EOW: Okay, fast forward to you're in San Diego.

PV: So I worked at Tapenade for seven and a half years. And then in 2005, after I married Monica (Bui, his wife), we opened a little restaurant, 50 seats, called Cavallon. So we were doing pretty good, and then the recession came, and it changed the game a little bit.

EOW: When did the recession hit? What happened?

PV: 2008, October. The market crashed. And the restaurant was empty -- not just ours -- it was like that everywhere. Anyway, we handled it pretty good. We revisited the way we were doing business. We tried to cut expenses. And then 2009, we came here to Houston to visit her brother, we were going out every night to good restaurants -- Cafe Rabelais, Le Mistral, Reef, a bunch of other ones -- and we were noticing that they were busy compared to San Diego. So, we decided to sell everything and move here.

EOW: So just based on that one trip visiting your brother-in-law -- you decided to move here?

PV: Yes.

EOW: So when you came here, did you already have this location?

PV: No. We came here, then we were going to figure it out. But, we found this location right away -- it just wasn't available right away.

EOW: Okay, so tell me about your food here. It's pretty classic French. Is there a specific region?

PV: It's more -- pulling from what I learned from all over France. But mainly, I like Provence and I like Southwest of France. Foie gras, espelette pepper, red bell pepper, olive oil, all the duck products -- duck fat, duck confit, duck foie gras. But pretty much, we are French classic. We have coq au vin. I like cooking that, and people like it, too.

EOW: What are your favorite dishes here, and then what are your customers' favorites?

PV: I like foie gras torchon, it's an appetizer. I like to eat it a lot -- I've liked foie gras since I was a kid.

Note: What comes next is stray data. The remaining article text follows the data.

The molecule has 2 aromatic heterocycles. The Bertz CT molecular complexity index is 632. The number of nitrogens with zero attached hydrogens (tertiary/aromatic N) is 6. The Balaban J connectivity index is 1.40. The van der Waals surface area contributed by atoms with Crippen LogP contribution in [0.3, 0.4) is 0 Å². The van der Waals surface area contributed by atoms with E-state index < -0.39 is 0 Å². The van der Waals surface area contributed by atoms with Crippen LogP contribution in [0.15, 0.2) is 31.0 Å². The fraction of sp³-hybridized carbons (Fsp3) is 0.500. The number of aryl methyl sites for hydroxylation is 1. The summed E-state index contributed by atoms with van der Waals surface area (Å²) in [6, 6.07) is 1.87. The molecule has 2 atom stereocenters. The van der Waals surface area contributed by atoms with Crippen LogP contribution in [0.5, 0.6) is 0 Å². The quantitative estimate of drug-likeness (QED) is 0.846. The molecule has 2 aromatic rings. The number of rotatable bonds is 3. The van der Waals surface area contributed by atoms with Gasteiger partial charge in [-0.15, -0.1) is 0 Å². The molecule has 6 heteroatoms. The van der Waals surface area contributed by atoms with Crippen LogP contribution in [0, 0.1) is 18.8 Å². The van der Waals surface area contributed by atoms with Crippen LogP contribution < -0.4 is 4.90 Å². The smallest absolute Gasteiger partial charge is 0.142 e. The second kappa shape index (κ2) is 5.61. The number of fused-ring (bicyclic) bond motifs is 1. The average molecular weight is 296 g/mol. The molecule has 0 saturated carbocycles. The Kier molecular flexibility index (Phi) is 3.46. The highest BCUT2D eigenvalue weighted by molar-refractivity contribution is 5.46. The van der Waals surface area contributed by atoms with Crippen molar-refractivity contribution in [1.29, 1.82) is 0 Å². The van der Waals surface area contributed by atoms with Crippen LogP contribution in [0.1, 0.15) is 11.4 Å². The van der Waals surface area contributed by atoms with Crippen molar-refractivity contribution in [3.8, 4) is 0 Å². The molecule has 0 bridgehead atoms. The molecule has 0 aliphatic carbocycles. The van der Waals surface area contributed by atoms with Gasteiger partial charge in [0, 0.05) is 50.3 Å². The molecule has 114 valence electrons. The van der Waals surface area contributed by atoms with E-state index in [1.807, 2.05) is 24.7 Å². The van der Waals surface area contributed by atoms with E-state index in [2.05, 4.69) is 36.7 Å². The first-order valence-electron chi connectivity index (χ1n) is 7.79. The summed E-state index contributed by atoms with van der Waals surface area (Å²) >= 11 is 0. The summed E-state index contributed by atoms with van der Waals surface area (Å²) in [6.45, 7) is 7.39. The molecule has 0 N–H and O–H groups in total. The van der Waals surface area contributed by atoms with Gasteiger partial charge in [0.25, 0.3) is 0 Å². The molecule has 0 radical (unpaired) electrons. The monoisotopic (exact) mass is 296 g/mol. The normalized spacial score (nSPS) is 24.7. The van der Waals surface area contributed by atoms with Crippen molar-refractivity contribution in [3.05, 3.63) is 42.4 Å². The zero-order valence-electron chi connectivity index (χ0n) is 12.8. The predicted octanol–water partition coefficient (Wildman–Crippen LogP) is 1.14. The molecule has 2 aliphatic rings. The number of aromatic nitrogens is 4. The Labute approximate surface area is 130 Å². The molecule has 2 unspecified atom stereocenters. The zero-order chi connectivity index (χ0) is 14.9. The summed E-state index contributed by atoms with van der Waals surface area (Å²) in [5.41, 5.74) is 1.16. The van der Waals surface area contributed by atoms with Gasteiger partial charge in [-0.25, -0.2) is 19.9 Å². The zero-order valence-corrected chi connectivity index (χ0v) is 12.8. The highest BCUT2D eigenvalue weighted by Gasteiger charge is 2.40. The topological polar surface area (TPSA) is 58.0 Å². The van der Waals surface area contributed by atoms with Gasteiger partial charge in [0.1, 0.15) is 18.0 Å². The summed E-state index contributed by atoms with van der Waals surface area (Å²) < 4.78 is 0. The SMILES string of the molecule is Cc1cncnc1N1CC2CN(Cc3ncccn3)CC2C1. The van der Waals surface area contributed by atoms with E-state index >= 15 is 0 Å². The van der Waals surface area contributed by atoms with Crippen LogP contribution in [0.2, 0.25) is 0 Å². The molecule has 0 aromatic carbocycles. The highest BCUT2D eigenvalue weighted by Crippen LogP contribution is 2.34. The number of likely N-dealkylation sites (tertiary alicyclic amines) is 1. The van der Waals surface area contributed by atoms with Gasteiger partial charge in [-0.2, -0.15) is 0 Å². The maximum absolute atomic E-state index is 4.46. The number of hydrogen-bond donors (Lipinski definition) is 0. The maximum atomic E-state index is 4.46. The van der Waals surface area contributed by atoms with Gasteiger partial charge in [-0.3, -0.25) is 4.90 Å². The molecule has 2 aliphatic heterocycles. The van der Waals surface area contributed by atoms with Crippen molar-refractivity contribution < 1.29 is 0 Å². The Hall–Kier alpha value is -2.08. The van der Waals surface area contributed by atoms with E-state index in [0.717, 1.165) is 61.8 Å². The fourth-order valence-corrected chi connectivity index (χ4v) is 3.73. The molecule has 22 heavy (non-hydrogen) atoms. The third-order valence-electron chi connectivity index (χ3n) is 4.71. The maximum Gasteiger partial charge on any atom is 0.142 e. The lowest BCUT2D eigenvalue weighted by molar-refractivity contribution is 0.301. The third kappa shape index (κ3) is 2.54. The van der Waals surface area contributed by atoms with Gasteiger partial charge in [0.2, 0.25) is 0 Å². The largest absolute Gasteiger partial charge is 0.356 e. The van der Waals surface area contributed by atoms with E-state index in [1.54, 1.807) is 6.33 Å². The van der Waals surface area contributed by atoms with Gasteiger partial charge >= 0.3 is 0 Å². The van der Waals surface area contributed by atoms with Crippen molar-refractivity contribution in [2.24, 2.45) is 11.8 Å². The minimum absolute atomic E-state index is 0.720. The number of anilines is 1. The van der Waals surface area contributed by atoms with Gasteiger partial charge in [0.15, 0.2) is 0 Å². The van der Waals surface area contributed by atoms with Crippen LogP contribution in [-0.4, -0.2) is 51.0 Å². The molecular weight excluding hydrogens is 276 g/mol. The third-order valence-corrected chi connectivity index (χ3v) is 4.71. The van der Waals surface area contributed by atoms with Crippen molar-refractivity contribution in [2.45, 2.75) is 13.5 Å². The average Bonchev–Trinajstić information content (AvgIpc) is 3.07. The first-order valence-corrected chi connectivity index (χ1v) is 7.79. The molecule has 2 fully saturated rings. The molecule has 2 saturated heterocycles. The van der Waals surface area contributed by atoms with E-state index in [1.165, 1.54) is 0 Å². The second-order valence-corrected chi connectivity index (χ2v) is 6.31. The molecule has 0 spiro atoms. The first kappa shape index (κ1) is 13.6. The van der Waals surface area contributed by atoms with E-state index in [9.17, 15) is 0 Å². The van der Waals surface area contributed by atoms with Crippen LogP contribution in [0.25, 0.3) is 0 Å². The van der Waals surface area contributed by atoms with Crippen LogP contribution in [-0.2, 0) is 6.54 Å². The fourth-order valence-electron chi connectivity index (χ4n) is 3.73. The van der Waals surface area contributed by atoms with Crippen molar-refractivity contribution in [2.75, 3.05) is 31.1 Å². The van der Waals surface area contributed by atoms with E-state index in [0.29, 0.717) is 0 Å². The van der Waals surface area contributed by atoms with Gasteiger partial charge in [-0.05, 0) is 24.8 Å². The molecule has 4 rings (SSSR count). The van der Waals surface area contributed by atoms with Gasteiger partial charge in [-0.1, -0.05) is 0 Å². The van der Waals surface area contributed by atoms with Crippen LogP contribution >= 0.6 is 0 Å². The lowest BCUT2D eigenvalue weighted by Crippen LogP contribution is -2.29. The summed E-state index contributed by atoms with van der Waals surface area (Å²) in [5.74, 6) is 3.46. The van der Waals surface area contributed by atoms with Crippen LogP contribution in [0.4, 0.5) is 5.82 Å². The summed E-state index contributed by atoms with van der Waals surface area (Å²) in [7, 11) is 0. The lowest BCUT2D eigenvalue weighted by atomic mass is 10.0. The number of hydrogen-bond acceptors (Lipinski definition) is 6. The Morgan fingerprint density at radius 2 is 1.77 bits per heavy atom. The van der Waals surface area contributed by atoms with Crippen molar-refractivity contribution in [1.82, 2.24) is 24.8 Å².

EOW: So, aren't you glad you're here in Houston and not in California?

PV: I'm glad I'm out -- that stupid ban. I don't get it. I'm glad we have the freedom to do the food you feel like doing. So, torchon for me. As for the customers, I think what people like the most is the duck breast a l'orange and the short ribs. Those two meat dishes, we have really good success with it.

EOW: So you personally, if you were a customer and you were coming here for the first time, what would you order?

PV: The torchon, and the scallops dish on my menu. It's pretty light, meaning, no cream, no butter. It's a tomato concasse, a lot of onion, garlic, fresh tomato, cooked down for a long time with a lot of thyme. Then, we mix it with sauteed fennel, black olives, and finish with fresh herbs. We put fresh diver scallops, quickly sauteed, medium, medium-rare, and then on the top of it, we do a balsamic onion marmalade. So you get sweetness, acidity, background of anise from the fennel, the sharpness of the black olives. It's a lot of tastes in one spoon, but not a rich, heavy taste. It's a great summer dish.

EOW: So last question: Your last meal. What would it be, who would make it, and where?

PV: My last meal, it would probably be something you cannot find at a restaurant. It would probably be a woodcock.

EOW: A woodcock? What is that? I don't know what that is.

PV: It's a game bird. If you read old French Escoffier recipes, they were cooking that kind of stuff. Now, it's forbidden in restaurants because it's very rare. There's the gaminess, it's very delicate. To get it, you would need to hunt it yourself or know a guy who hunts who's gonna give you one or two. There are some in Europe, and some in the States. It's a migrating bird, so they go North to South and South to North.

EOW: How would you make it?

PV: You roast the whole bird with the insides; you don't clean it. It's a small bird. Every time he flies, he poops, so you don't need to worry about it, it's very clean inside -- it's true. So you roast the bird, and you take the tripe, and you're to going to mix it with a little bit of foie gras, and you're going to put it on the toast, and you're going to put the breast and the leg on the toast. And with the bones, you make a quick sauce. If I can, I will make it myself, otherwise it will be a good friend of mine who can make it as good as me or better. The last time I had it was probably 2005 or 2006. In my life, I've had that dish probably about 20 times because my parents were hunters and knew a lot of hunters, and my dad was a fan of this.

Check back with us tomorrow as we taste some of Verpiand's classic French cuisine.